Due Diligence Automation: time to take stock

3 February 2019

Our firm will celebrate soon the second anniversary of the implementation of a due-diligence[1] automation platform, which through the use of artificial intelligence[2] and machine learning[3] technologies, classifies and organizes documents by type of contract, governing law, language and various other criteria. We are writing this note to share thoughts on our own experience with this platform and how we envision these types of solutions impacting the M&A practice.

Some effects of the application of automated due-diligence solutions on M&A transactions are readily apparent (e.g., improved efficiency/accuracy and cost/time savings); however, we also believe that these could potentially have a deeper and more substantial impact on certain aspects of the M&A practice and dynamics.


Thanks to these types of technologies the parties involved in M&A transactions can significantly improve their knowledge of the target business. In our opinion, the degree of such “augmented knowledge” might be relevant for drafting and/or interpreting contractual provisions such as representations and warranties, and indemnification provisions. Given how new the use of these solutions is, those involved in transactions where machines support the due-diligence exercise should, in our opinion, carefully consider the effects the use of these technologies might have on the actual rights and obligations of the parties, both in the course of the negotiations and post-closing.

In M&A transactions, parties often engage in long negotiations to limit or expand the buyer’s indemnification rights. A buyer typically relies on the seller’s or target’s representations and warranties on the target business and/or entity, and breach of the representations and warranties triggers the buyer’s rights to seek indemnification from the seller or the target for the damages suffered as a consequence of such breach. Disclosures are qualified by the seller’s knowledge whilst representations and warranties are typically qualified by the buyer’s knowledge acquired either during the due-diligence exercise or thanks to the voluntary disclosures made by the seller.

Consequently the meaning of “knowledge” plays a critical role in the allocation of risks amongst the parties, and in fact the parties very often engage in long negotiations around knowledge qualifiers in particular when discussing whether knowledge should be limited to “actual knowledge” or should also include “constructive knowledge” or what a party should have reasonably known as a result of controlling the business and after conducting a sound due-diligence or enquiry on a specific matter. Knowledge qualifiers are relevant for both seller’s representations and buyer’s indemnification rights.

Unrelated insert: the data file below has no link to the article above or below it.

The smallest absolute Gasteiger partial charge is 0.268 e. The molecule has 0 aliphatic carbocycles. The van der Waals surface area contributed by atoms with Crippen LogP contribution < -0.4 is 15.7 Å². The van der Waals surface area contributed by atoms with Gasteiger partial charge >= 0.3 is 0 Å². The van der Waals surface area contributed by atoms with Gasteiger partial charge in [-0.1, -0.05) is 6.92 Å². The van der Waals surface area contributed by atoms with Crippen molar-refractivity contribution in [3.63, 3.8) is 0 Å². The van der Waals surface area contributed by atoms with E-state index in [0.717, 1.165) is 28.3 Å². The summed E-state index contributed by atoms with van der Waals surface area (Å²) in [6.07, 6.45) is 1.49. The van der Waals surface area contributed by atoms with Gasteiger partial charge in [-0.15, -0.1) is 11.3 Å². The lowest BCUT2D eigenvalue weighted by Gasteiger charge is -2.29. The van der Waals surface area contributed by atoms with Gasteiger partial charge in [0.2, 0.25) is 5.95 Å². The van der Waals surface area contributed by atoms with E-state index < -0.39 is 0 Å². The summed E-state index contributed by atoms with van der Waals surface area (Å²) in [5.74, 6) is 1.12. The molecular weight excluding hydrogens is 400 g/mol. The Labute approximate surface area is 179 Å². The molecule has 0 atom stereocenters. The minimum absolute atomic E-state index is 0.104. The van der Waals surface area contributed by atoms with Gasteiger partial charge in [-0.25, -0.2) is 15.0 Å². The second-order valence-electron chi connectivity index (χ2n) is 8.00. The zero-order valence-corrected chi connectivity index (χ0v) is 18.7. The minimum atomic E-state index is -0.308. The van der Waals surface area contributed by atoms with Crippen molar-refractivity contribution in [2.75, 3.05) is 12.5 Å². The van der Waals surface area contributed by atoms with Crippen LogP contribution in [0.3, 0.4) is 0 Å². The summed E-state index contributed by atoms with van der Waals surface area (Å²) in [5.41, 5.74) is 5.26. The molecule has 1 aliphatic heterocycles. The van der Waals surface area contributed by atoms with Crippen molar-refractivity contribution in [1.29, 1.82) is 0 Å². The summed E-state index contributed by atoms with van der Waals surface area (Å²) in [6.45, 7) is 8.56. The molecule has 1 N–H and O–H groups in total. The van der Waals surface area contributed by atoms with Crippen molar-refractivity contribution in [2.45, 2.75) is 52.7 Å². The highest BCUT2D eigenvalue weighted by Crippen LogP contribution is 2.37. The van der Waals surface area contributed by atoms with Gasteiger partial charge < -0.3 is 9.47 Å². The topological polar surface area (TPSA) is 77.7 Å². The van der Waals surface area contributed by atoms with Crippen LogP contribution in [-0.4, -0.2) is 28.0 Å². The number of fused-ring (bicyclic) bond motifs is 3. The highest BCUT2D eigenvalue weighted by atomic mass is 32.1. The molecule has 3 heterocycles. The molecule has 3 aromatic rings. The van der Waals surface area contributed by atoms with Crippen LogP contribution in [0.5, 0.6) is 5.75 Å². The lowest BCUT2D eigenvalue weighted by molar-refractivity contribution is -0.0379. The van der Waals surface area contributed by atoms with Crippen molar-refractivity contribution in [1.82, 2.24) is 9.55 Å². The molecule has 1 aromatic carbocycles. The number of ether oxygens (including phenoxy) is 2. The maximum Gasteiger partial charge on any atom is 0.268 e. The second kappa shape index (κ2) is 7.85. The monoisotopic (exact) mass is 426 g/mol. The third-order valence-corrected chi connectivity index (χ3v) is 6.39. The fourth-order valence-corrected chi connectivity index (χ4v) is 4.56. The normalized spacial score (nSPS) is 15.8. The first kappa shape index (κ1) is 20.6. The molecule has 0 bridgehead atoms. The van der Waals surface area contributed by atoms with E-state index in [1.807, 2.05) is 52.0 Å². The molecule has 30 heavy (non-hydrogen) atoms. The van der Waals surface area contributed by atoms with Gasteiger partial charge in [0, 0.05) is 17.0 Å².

Any contractual provision qualified or impacted by a party’s knowledge should be carefully negotiated/drafted when an automated due-diligence solution comes into play. For example, the extent of both actual knowledge and constructive knowledge could be significantly expanded by artificially augmented knowledge. A liability a “normal buyer” could have reasonably missed, could become something a buyer supported by artificial intelligence could have reasonably known. As a consequence, the use of artificial intelligence could have the undesired effect of limiting the buyer’s indemnification rights by expanding the scope of the buyer’s constructive knowledge. In light of the interplay between actual knowledge, constructive knowledge and augmented knowledge particular attention should be paid while negotiating knowledge qualifiers in order to avoid undesired consequences on the allocation of risks amongst the parties. A buyer using an artificial intelligence solution and seeking to protect its indemnification rights might for example try to qualify knowledge as the knowledge an average buyer not using an artificial intelligence solution could have reasonably had of the target. Likewise, a seller using artificial intelligence to populate a virtual data-room should, in order to avoid a misrepresentation of a representation qualified by its best knowledge, carefully consider whether or not to disclose such a use to the prospective buyer and, if the use is disclosed, to define the knowledge as the knowledge of an average seller not supported by an artificial intelligence platform.

For the same reasons references to the use of these solutions in any part of the transactional documents (e.g. whereas clauses) should be carefully considered to identify potential consequences on the rights and obligations of the parties.